SCIENTISTS TO GENERATE KNOWLEDGE ABOUT THE FOREST RESOURCES

RESEARCHERS WERE AWARDED CONAF FUNDING AIMED AT INITIATIVES THAT HELP TO PRESERVE, INCREASE AND RECOVER THIS TYPE OF FORESTS.



April 1, 2016

Two projects by academics from our University, selected in the Seventh Contest of the Native Forest Research Fund, will focus on the sustainable management and protection of the native forests. The contest is administered by the National Forestry Corporation (CONAF, in Spanish), to generate new knowledge for the sustainability of this type of natural resource.

Professors Darío Aedo and Ursula Doll, from the Department of Forest Sciences, will be the researchers in charge for the studies: “Evaluation of the Sustainable Management and Productive Chain in Oak Forests” and “Ravin Forests of the Maule Regions Coastline: Evaluation of the Anthropic Impact and Mitigation Proposals”, respectively.

As explained by Professor Doll, from the of Environmental Forest Management Unit, her proposal focuses on 25 ravine forests of the coastal cordillera, between the Mataquito river, in the province of Curicó, and the town of Tregualemu, in the province of Cauquenes. These plantations had been inventoried 30 years ago by Professors José San Martín and Alejandro Troncoso —now retired— and by Carlos Ramirez.

On the importance of these forests, the researcher said that according to the legislation in force, they are registered under the category of “Native Forests for Conservation and Protection”, given that they are linked to “the hydrological cycle of the micro-watershed and its essential role is the protection and conservation of the soil”.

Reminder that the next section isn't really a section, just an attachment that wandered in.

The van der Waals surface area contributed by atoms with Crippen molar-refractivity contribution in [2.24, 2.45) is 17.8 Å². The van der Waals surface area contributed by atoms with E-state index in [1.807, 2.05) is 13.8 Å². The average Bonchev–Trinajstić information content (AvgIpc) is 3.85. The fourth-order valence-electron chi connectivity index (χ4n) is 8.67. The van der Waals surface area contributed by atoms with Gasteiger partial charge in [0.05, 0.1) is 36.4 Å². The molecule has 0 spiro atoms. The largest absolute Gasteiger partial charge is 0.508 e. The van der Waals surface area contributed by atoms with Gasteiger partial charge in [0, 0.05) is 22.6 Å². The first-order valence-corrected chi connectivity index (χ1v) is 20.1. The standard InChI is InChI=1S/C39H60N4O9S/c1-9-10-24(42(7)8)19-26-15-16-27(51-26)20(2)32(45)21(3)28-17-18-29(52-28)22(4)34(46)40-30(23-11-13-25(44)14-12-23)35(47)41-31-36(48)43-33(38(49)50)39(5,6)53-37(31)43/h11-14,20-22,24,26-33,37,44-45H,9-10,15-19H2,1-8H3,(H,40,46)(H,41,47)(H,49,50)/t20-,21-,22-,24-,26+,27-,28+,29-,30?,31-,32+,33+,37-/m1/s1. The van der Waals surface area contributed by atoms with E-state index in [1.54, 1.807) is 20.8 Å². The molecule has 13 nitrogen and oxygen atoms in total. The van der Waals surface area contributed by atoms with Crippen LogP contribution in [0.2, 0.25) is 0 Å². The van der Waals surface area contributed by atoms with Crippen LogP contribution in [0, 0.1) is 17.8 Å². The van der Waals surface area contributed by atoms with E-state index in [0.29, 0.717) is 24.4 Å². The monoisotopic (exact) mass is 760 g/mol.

She also said that they belong to the of “Native Forests for Preservation” category, because they are “a habitat of species that present conservation problems”. Among the latter, and included in the project, she mentioned the pitao, the queule and the michay rojo species.

Now we will make a survey of the current state of these forests and assess the impact of human activity on the vegetation and the environment.

Doll indicated that the ecosystems of the Maule Region coastline have been intensively intervened in the past few decades and, in addition to the appropriate assessment, measures to reverse the negative impacts will be proposed.

Contribution

Professor Dario Aedo, specialist in forest certification —from the Forestry Production Unit— will work on the project with the academic Marcia Vasquez, an expert in environmental sustainability. As he explained, his study aims to be a contribution to the small native plantations owners of the region, and especially from the Linares precordillera, where it will focus.

In addition, he observed that these owners do not take advantage of the native forest of their property, in the sense that they do not seek to give added value to this resource and they limit their activity to the making of coal and wood.

“We will do a general survey and then we will work with a pilot sector to determine the productive chains. The idea is to aim at higher-value products than charcoal and firewood. It is possible, for example, to produce activated charcoal to sell to the pharmaceutical, furniture and panels industries.” He said that 60 products can be made from pines, and in his view, it is possible to exceed that figure with native wood.

“There is an underutilization of the resource, and as a university I think that we can make a contribution to the small owners so that they have greater prospects,” he said.

The Research Fund for Native Forest aims to promote and increase the knowledge on matters related to forest ecosystems native. Include recommendations to manage, preserve, protect, enhance and retrieve this type of forest.



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